Date Posted: 2/10/2009 11:18 AM ET
Member Since: 11/17/2006
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In my eyes, every fantasy reader must read Tolkien's Hobbit and Lord of the Rings.  They're classics and were the inspiration for a lot of later fantasy.  I would definitely start there.  Especially if your background is literary fiction, I'd stick with fantasy books that have stood the test of time and good critics rather than what's popular today.  I find that quite a bit of popular fantasy is very pulp-fictiony with little to chew on.  Kind of like eating marshmallows - light and fluffy fun, but in the end not very satisfying.  Some of the recommendations on this thread I believe fit into that category (like the Dresden series) - light and fun, but not very satisfying.


Date Posted: 2/10/2009 7:15 PM ET
Member Since: 1/2/2008
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I can second Robin Hobb as a suggestion - but only her Liveship Traders trilogy - Ship of Magic, Mad Ship, and Ship of Destiny.


Date Posted: 2/14/2009 10:29 PM ET
Member Since: 2/3/2008
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I'd start with David Eddings' The Belgariad

Date Posted: 3/2/2009 11:46 PM ET
Member Since: 2/26/2009
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I'd suggetst you start with C.S. Lewis and J.R.R. Tolkein, seeing as they were both rather outspoken Christians. The Chronicles of Narnia has a lot of explicit Christian allegory, and The Lord of the Rings is an excellent morality tale. If you want to move past those, I'd suggest Til We Have Faces by C.S. Lewis. I'd suggest The Silmarillion, but that would almost be throwing you to the wolves. Another one I'd suggest would be The Knight by Gene Wolfe. It's excellent epic fantasy.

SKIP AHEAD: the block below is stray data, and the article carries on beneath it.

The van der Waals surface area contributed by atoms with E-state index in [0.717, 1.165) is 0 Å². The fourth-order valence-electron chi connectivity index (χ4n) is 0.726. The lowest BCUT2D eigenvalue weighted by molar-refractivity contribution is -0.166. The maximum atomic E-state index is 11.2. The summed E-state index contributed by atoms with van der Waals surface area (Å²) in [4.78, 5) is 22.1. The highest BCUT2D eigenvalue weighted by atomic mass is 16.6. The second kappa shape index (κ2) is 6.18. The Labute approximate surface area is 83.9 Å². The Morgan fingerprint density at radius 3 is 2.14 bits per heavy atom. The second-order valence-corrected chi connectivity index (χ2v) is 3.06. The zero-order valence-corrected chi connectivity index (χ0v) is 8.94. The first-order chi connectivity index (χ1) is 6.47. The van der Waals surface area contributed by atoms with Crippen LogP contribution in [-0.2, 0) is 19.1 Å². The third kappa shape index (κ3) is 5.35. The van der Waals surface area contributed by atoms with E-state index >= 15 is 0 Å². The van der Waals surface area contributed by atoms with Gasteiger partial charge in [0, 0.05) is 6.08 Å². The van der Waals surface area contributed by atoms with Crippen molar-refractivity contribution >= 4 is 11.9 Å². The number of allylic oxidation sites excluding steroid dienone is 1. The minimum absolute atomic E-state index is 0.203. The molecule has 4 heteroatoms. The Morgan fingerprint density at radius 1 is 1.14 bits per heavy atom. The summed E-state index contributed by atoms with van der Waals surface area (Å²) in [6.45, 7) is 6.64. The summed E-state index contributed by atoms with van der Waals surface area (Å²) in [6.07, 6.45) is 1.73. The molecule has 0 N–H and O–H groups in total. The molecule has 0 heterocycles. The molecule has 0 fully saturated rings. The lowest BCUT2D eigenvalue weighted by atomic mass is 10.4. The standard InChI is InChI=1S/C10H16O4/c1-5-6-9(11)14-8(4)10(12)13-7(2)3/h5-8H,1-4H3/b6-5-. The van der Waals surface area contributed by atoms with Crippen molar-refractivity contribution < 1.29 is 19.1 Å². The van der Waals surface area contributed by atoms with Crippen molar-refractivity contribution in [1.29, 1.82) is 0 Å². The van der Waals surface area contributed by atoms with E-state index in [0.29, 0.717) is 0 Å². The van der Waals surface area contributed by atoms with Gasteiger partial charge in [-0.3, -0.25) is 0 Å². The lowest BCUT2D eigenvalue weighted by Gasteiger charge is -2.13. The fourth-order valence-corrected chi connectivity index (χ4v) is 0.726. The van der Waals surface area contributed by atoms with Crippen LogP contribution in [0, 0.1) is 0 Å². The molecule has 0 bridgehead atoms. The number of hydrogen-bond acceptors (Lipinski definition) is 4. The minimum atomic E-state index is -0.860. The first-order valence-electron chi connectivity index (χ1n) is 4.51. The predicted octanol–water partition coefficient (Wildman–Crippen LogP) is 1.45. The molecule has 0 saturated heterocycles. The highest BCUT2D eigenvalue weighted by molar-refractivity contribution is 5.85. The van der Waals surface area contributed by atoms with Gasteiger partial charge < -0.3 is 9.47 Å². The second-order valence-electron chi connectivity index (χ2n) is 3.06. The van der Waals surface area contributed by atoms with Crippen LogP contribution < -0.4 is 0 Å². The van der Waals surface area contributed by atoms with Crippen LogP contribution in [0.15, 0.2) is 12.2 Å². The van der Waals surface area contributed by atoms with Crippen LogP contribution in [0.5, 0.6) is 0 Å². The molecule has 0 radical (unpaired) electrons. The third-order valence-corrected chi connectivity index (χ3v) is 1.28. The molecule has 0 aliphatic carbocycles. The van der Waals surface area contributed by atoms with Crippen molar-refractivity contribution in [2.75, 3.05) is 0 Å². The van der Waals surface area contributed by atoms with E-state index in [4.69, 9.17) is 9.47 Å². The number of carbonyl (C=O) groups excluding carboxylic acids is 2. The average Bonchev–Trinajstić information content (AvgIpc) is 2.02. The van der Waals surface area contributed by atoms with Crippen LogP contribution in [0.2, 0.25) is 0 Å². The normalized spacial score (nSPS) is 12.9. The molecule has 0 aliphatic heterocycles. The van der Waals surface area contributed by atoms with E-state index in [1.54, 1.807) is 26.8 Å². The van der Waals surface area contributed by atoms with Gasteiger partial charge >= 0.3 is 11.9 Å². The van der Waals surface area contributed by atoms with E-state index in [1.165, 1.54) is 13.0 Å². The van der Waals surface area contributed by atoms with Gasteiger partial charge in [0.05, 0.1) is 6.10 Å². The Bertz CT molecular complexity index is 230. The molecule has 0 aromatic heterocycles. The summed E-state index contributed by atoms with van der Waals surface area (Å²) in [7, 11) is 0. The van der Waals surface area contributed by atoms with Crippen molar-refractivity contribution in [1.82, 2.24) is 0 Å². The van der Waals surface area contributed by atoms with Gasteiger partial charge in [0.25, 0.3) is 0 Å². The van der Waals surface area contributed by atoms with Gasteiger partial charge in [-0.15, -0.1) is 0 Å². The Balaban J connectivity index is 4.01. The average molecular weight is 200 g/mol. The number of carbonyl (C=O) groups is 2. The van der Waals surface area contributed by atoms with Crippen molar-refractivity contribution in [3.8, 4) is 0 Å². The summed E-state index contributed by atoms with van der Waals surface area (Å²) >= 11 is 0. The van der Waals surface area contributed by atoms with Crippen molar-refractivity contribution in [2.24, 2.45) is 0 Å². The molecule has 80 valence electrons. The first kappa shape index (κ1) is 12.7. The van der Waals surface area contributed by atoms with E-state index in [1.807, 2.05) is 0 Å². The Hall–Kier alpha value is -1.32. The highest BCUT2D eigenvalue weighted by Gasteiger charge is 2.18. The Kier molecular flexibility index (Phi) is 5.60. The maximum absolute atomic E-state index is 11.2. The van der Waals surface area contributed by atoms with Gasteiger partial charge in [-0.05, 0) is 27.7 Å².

Date Posted: 3/3/2009 1:34 PM ET
Member Since: 2/5/2009
Posts: 30
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Ah! I love David Eddings, he would be a great start too.  Very entertaining. :)

Date Posted: 3/4/2009 1:16 AM ET
Member Since: 1/10/2009
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What do you like?  Male characters or female characters.  This does make a difference!

Date Posted: 3/30/2009 1:17 PM ET
Member Since: 3/12/2009
Posts: 16
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If you are unsure whether or not you even like fantasy as a genre (vs Sci Fi) I suggest reading Julian May's Pliocene Epoch. This is a great example of the blending of fantay and sci-fi. Afterward, think about the books and see what elements you liked most... the fantasy parts? or the sci-fi parts??

I ended up liking the fantasy parts...

After you read those and still interested I suggest Guy Gavriel Kay's Tigana. Solid fantasy with an Italian backdrop so the world and pronunciations make sense!


Date Posted: 5/21/2009 4:38 PM ET
Member Since: 4/1/2009
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two words, The Hobbit